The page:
Rudi Wiest Selections Dry Riesling ($13.99) Rheinhessen, Germany From the producer: "In 1890 Carl Gunderloch founded the estate by investing his fortune into the top vineyard sites of the “Rote Hang” area (“red slope area”) in the Rheinhessen appellation. Over the past decade, the 5th generation, Fritz and Agnes Hasselbach, have brought the estate to world class level earning 3 times a perfect 100 point score for the TBA dessert wines of 1992, 1996 and 2001.
Tasting note: You’ve just picked up a delightful Riesling from Germany, carefully selected and blended by importer Rudi Wiest. It features enticing notes of freshly picked white peach, apple and delicate mineral nuances with aromas of grapefruit and lemon. The Rhein Riesling is a refreshing aperitif that also pairs well with diverse flavors, including Asian and Indian cuisine. Your friends will likely covet this refined Riesling, so feel free to share. Cheers!"
Volker Wines von Donabaum Gruner Veltliner ($13.50) Austria From the producer: "Grüner Veltliner von Donabaum comes from two 25-30 year-old single vineyards in the villages of Halbturn and Andau, which are located between the Danube on the east and the Neusiedlersee on the west. The hand-picked and hand-sorted grapes are destemmed before crushing. The wine then rests for two months on its fine lees after a cool fermentation in stainless steel.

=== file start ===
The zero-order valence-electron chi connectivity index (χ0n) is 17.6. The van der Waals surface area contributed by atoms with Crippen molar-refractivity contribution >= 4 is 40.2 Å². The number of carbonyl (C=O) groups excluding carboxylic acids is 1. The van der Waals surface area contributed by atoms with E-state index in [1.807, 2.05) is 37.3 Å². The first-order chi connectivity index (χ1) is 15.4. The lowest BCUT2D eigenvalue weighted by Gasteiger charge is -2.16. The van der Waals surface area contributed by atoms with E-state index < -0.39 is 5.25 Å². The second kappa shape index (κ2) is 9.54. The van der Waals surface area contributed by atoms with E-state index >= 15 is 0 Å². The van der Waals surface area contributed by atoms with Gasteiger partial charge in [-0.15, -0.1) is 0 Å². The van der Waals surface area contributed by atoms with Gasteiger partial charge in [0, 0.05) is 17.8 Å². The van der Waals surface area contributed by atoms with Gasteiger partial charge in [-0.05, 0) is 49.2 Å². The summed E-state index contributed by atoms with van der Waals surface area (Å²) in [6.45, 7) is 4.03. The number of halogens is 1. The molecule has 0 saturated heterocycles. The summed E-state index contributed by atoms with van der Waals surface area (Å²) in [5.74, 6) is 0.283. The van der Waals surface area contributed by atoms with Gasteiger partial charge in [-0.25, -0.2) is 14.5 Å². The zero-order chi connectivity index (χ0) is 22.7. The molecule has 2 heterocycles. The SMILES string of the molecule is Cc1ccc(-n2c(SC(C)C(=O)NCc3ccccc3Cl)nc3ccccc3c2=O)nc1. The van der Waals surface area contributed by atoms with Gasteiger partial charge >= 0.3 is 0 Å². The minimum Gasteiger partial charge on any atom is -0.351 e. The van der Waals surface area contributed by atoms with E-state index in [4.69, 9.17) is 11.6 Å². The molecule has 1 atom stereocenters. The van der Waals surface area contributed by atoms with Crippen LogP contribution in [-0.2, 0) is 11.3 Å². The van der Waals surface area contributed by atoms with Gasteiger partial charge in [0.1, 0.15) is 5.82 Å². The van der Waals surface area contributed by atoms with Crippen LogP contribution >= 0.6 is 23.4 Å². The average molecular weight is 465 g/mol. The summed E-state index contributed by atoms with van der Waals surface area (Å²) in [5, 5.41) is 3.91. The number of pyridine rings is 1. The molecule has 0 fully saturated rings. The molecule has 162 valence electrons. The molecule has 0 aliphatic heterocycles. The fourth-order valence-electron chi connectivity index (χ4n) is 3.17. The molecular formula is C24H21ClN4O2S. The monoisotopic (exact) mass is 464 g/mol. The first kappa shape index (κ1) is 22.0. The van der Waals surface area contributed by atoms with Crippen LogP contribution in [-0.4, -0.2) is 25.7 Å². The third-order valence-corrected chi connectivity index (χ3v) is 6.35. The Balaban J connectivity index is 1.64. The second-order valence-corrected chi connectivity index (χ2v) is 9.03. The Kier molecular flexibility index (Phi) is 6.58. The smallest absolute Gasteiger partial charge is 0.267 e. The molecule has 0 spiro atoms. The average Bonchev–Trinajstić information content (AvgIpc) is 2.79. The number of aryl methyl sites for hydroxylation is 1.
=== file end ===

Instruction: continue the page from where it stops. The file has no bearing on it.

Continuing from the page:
Clean and crisp, with a nose of freshly cut grass, green apple, and white peach. Lean and mineral-driven with flavors of slate, lemon peel, and white flowers. Production: 12,000 bottles per year."
1. Taste with as clean a palate as possible. Try to avoid smoking or chewing gum just beforehand. If you have just eaten, drink some water to clear the flavors of the meal.
2. Keep an open mind. Try new things! We all get into ruts when it comes to our palates, but the fun of a tasting is that you don't have to commit to the whole bottle. If you don't like what you've tasted, you can spit it out.
3. Spit or swallow--it's up to you! Just make sure you use the spittoon!
4. See, swirl, smell, sip, savor. Give attention to all aspects of the wine. Here are a couple of links that explain the process:
5. Have fun! Wine tasting has an air of elitism around it, but unnecessarily so. Your palate is your own-it's as individual as you are-and the most important part of appreciating good alcohol is knowing what you like and why you like it. You don't have to use fancy words or spend a lot of money on a bottle. As the kids say, you do you!